- Passionate about space (check)
- Meet basic age, height, weight, and vision requirements (check)
- Generally high level of fitness and athletic experience (check)
- Eagle Scout and community leadership involvement (check)
- Good communicator and public educator (check)
- Expeditions in extreme environments experience (check)
- Technical operations with high stakes decision-making experience (check)
- Earned multiple science or engineering degrees in different fields (check)
- SCUBA diving experience (check, although not much)
- Military experience (no)
- Private Pilot Certificate (no, although much informal pilot experience)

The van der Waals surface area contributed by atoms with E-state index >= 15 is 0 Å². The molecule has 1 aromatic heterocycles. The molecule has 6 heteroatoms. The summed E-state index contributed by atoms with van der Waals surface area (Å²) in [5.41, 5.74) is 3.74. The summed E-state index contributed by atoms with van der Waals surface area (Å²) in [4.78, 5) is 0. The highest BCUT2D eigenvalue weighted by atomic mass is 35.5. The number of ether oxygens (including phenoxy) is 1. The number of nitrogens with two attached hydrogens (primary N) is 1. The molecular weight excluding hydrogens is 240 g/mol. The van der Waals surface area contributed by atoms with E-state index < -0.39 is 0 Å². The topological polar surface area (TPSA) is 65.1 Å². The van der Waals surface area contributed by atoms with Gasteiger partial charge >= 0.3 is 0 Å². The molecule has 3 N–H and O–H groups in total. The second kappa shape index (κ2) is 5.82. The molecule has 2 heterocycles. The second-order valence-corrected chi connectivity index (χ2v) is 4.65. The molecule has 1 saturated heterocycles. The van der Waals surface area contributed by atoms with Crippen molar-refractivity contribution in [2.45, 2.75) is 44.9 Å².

- Earned doctorate degree or equivalent (no, almost finished the Ph.D.)
I've blogged previously on how difficult it is to be selected as a NASA astronaut. The following plot shows this year's astronaut selectivity with NASA's new Ares I launch vehicle for scale (click to make larger). I'm proud to have made it within the top 13%. Now, NASA is focusing its attention on the top 3% who are being interviewed through the end of this month.
In other news, please mark your calendars for 10:30am-12:30pm Pacific time on Friday, January 23. I'm going to be the guest on The Space Show. Our main topic of discussion will be my analysis of the ISU and UND Space Studies masters programs. I believe we'll be taking callers with questions too.
Also, stay tuned for a couple of really interesting upcoming posts with complete astronaut statistics as well as how an environmentalist can reconcile with the pollution caused by space travel.